GEORGE MASON UNIVERSITY

 MINUTES OF THE FACULTY SENATE

APRIL 13, 2005

 

Senators present:  Jim Bennett, Rei Berroa, Alok Berry, Russ Brayley, Lorraine Brown, Phillip Buchanan, Richard Coffinberger, Warren Decker, Charlene Douglas, Bob Ehrlich, Esther Elstun, Lloyd Griffiths, Mark Houck, Kristen Johnsen-Neshati, Menas Kafatos, Jim Kozlowski, David Kuebrich, Julie Mahler, Jim Metcalf, Linda Monson, Peter Pober, Priscilla Regan, Larry Rockwood, James Sanford, Suzanne Slayden, Christine Smith, Peter Stearns, Clifton Sutton, June Tangney, Tojo Thatchenkery, Susan Trencher, Phil Wiest, Stanley Zoltek.

 

Senators absent:  Kevin Avruch, Michelle Boardman, Deborah Boehm-Davis, Richard Carver, Sara Cobb, Martin De Nys, Michael Ferri, Jeff Gorrell, Kingsley Haynes, Bruce Johnsen, Dan Joyce, Rich Klimoski, Jane McDonald, Alan Merten, Jean Moore, Ami Motro, Patricia Moyer-Packenham, Robert Nadeau, Daniel Polsby, Jane Razeghi, William Reeder, Esperanza Roman-Mendoza, Joseph Scimecca, Daniele Struppa, Shirley Travis, Iosif Vaisman, John Zenelis.

 

Guests present: Sid Dewberry (Rector), Laurie Fathe (Provost’s Office), Tom Hennessey (Chief of Staff – President’s Office), Robin Herron (Creative Services), Susan Jones (Registrar), Marilyn McKenzie (Associate Provost), Bob Pasnak (CAS – Teaching Effectiveness Committee), Raj Sanyal (ACE Fellow, Provost’s Office), Bill Sutton (ECE), Mike Terry (Library).

 

I. Call to Order:  The meeting was called to order at 3:02 p.m.

 

II. Approval of Minutes:  The minutes of March 23, 2005 were approved as distributed.

 

III. Announcements

 

The Faculty Senate and the Office of the Provost will sponsor a joint Town Hall meeting on the proposed restructuring of the College of Arts and Sciences and the School of Computational Sciences next Wednesday, April 20, 2005 from 3:00 – 4:30 p.m. in Mason Hall, room D23. 

 

Letters requesting the submission of annual reports by the Senate and University Standing Committees were mailed last week.  The deadline for submission for inclusion on the agenda for our final meeting this year is April 25th.

 

Chair Jim Bennett welcomed Rector Dewberry who presented an overview of the role of the Board of Visitors. After praising the leadership of his predecessor, Edwin Meese, Mr. Dewberry explained that the Board has three primary responsibilities:  1) oversight - to ensure that the University complies with its own regulations and the State’s requirements for institutions of higher learning; 2) fiduciary matters - to guarantee that the University is responsive to all of its constituencies with respect to such financial matters as tuition rates, budgets, salaries, etc.; and 3) advocacy - on behalf of the University with the Legislature and public.  Most of the sixteen members of the Board of Visitors are members of the business community and go out into their communities to generate support for the University.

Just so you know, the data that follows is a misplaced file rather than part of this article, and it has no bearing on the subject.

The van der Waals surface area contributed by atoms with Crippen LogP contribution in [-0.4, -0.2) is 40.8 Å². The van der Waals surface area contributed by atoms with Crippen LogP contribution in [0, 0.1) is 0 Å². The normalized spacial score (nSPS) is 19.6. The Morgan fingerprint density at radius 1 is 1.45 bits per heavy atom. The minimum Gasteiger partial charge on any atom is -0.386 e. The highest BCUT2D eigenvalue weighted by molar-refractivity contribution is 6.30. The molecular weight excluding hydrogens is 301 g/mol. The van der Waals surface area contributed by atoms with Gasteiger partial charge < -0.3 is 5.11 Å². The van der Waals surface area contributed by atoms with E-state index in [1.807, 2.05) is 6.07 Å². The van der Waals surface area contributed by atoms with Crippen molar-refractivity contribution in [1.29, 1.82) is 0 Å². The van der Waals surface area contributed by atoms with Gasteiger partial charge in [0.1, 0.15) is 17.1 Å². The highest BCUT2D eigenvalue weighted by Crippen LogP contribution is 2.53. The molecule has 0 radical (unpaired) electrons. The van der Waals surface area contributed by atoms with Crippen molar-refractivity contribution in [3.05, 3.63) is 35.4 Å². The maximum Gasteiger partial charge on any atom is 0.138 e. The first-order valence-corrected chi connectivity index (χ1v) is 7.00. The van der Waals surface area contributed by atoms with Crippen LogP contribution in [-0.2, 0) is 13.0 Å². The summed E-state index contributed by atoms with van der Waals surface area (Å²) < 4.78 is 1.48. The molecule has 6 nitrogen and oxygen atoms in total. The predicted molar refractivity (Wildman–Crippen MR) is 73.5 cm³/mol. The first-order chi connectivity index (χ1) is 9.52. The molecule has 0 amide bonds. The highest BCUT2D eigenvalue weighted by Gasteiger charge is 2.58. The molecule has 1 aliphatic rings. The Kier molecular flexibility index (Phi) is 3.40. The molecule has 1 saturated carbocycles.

Rector Dewberry has defined several new policies:  that each Visitor adopt a school or unit to represent; that increased attention be given to promoting the success of GMU sports and athletic programs; and that for BOV meetings, the standing committees meet sequentially (with the full Board in attendance) in the morning, followed by the meeting of the full Board in the afternoon.

 

Rector Dewberry praised all who have participated in the formulation of the 2010 Plan.  Final adoption of the Plan is anticipated at the May 2005 meeting of the Board of Visitors.  The Board has selected eight items of the Plan for special attention: enhanced student selectivity and performance; an increase in bio- and nano-technology research; development of  research and professional training in the health sciences; increased research funding; growth in the arts; an expansion of international activities; significant advances in the fields of law, economics, the social sciences, and policy studies; and growth in collaborative research and partnerships. 

 

The Board is also exploring ways to generate significant new revenue resources to supplement the University’s budget.   Rector Dewberry explained that this is necessary because the federal and state governments were more supportive of financial aid in the past. Also George Mason is a young university without the alumni resources of older institutions.  However, tuition and fees can only be raised so much. Operating revenue derives from four sources:  state appropriated funds, tuition and fees, sponsored research and private donations.  The five-year capital campaign will be completed in June 2005.  Its original goal was to raise $110,000,000; as of today $126,000,000 has been raised.  Two or three focused campaigns are now beginning, e.g., fundraising for the construction of the Prince William campus arts center.